U.S. taxpayers mostly support the nuclear-power industry. In fact, Michele Boyd, legislative director of the nonprofit consumer-rights group Public Citizen's energy program, has called nuclear power a massive swindle of the American public put together by the federal government in collusion with ostensibly "for-profit" nuclear-plant operators. The heart of this fraud is the Price-Anderson Nuclear Industries Indemnity Act, which artificially limits the amount of primary insurance that nuclear operators must carry—an uncalculated, indirect subsidy in terms of insurance premiums they don't have to pay.

Small wonder that SCE writes on its website, "Nuclear energy continues to play an important role in providing low-cost, clean energy."

True, if by "low-cost," it means extraordinarily expensive, and by "clean," it means a highly contaminated fuel that can go kablooey at any moment.

* * *

The prospect of potential disaster at my own uranium-drenched, neighborhood, nuke plant roils my mind about SONGS—and Chernobyl and Fukushima and Three Mile Island—as I head north through the gathering darkness for my meeting with Hoffman.

I began corresponding with him following my 1999 Weekly article "The Death Ray," about the dynamic area at the San Diego-Orange County border and its secretive military-industrial complex industry in the badlands east of San Clemente. I mentioned San Onofre as a freakish element of what I call "The Valley of the Weird." As I take a closer look at SONGS, there's no better plant tour guide than Hoffman.

A plethora of Orange County and San Diego groups has sprung up to fight SONGS over the years—the most active include Don Leichtling's Decommission San Onofre, Gary and Laurie Headrick's San Clemente Green, Gene Stone's Residents for a Safe Environment (ROSE), Donna Gilmore's San Onofre Safety, and Ray Lutz's Citizens Oversight Projects (COPs). But it's Hoffman who has captured the public's imagination. NASA's 1997 launch to Saturn of its Cassini-Huygens robotic orbiter powered by 72 pounds of plutonium-238 motivated him to graduate from mere letter-writing to local San Diego-area newspapers to loud activism. And then in 2001, on the same day that SCE told the media that activists such as Hoffman "don't understand the laws of physics," workers at the SONGS plant, in an apparent failure to comprehend the laws of gravity, dropped an 80,000-pound crane.

"The comment and the crane were the downfall of SanO, which became my sole focus," recalls Hoffman. "Having fought a planetary attack by NASA, I decided to follow the 'think global, act local' creed and concentrate my activities on shutting down the plant. That was more than a million pounds of nuke waste ago."

In 2008, Hoffman was diagnosed with bladder cancer. Because he never smoked, he suspected radiation as the cause. He decided to make a contribution of the knowledge about fighting nuclear power he had accumulated during 40 years of anti-nuke research, publishing what many in the movement rank among the most important and accessible textbooks of the Nuclear Age, The Code Killers: Why DNA and ionizing radiation are a dangerous mix . . . An expose of the nuclear industry. You can buy it from his frequently updated blog, Ace Hoffman's Nuclear Failures Report (acehoffman.blogspot.com).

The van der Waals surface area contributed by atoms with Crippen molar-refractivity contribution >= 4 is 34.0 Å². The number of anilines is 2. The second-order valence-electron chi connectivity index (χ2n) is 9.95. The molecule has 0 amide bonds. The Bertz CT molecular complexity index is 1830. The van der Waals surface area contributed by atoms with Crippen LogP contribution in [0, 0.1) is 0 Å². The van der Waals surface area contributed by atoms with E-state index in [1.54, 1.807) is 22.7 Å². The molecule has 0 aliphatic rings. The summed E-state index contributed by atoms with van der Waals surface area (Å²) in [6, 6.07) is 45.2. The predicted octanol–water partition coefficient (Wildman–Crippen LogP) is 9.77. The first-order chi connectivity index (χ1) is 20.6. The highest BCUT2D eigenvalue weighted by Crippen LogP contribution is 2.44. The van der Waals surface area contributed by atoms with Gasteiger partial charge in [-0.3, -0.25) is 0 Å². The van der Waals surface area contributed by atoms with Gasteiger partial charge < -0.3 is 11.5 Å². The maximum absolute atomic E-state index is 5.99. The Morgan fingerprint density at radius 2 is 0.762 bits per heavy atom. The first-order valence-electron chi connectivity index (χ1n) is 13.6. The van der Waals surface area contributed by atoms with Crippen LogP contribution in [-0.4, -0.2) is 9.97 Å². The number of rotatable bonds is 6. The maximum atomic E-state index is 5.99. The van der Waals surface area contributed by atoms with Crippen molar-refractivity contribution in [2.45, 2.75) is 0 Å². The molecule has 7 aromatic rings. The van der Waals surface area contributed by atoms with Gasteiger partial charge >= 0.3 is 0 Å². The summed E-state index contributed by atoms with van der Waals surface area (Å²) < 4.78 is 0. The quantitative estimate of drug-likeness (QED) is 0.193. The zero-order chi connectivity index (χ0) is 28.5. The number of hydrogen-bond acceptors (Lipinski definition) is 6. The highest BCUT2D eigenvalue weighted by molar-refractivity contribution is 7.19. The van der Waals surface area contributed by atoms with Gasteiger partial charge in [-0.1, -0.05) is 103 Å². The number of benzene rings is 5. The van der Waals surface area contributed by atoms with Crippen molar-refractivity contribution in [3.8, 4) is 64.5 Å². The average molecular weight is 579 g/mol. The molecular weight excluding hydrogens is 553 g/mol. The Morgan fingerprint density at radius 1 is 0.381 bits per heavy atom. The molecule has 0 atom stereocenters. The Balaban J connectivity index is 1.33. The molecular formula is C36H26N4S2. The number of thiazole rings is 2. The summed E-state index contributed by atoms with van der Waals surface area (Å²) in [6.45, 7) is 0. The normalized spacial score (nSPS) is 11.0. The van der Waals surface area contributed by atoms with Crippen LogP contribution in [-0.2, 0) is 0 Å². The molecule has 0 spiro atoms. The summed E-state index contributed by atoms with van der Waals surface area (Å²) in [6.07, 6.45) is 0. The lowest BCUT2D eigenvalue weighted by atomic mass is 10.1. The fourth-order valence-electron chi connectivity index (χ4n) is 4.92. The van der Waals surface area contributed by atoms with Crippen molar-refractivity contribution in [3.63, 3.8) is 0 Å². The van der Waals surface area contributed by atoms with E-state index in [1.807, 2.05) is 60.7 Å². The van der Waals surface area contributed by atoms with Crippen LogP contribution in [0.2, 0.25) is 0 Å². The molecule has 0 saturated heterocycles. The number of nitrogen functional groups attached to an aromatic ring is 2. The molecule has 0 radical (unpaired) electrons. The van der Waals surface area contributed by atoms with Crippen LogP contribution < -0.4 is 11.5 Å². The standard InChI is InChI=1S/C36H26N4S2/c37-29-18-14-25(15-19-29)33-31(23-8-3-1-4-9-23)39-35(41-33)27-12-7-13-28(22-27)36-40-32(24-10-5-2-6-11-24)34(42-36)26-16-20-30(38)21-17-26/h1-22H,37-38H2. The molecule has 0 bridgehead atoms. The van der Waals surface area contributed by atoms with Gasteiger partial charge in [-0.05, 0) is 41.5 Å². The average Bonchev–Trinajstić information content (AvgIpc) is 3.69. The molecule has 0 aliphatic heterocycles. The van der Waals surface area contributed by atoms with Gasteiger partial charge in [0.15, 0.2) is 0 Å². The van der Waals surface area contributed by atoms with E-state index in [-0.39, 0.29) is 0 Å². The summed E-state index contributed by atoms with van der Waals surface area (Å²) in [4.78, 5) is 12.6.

Hoffman's thesis: nuclear-power plants produce immensely damaging ionizing radiation (from gamma rays and the alpha or beta particles emitted by decaying radioactive elements), which emits enough energy to break countless chemical bonds in the human body's 50 trillion to 100 trillion cells. Exposure to ionizing radiation can alter cell DNA, which expresses as birth defects and cancer. According to Hoffman, ubiquitous nuke plants and their radioactive output—the byproducts of uranium atomic fission—wreak havoc on bodies, destroying our tissues, organs and bones, sickening and killing us.

He's no desk-bound academic. His book is a polemic to employ as a weapon in the battle against nuclear power. As such, it places the author squarely in the middle of an ever-expanding, national, anti-nuke movement, one in which he's become a sort of Cassandra: Last year, SONGS was shut down due to "the leaking incident." For Hoffman, what began with writing letters to the editor and providing the lone voice of opposition at regulatory meetings has become a "storm of activism," as increasing numbers people seek him out to learn about the dangers of nuclear power, in general, and, in particular, the truth about San Onofre.

* * *

The junior Einsteins who run dumps such as SONGS are brilliant at controlling nuclear fission and making water really, REALLY HOT, enough to spin wheels and make electricity. From there, though, even they will admit to utter cluelessness.

"Radioactive decay is not triggered . . . and therefore, science does not know how to control it," explains Dr. Gordon Edwards, president of the Canadian Coalition for Nuclear Responsibility (CCNR). "We have no mechanism for speeding up, slowing down, starting or stopping radioactive decay. That's why radioactive wastes are such an enormous problem. If radioactive particles escape into the environment and enter the human body, they destroy cells. It's like throwing a grenade into a computer."

According to Physicians for Social Responsibility, nuclear fuel is "dirty," dangerous and deadly throughout its life cycle—mining, refining, purifying, using and burying. The core of a nuclear reactor contains both water and assemblies of fuel rods clad in zirconium and containing ceramic pellets of uranium-235-enriched nuclear fuel. This fuel is bombarded with neutrons to set off controlled nuclear reactions. These reactions super-heat the water, creating 550-degree Fahrenheit steam, which powers a turbine, generating electricity.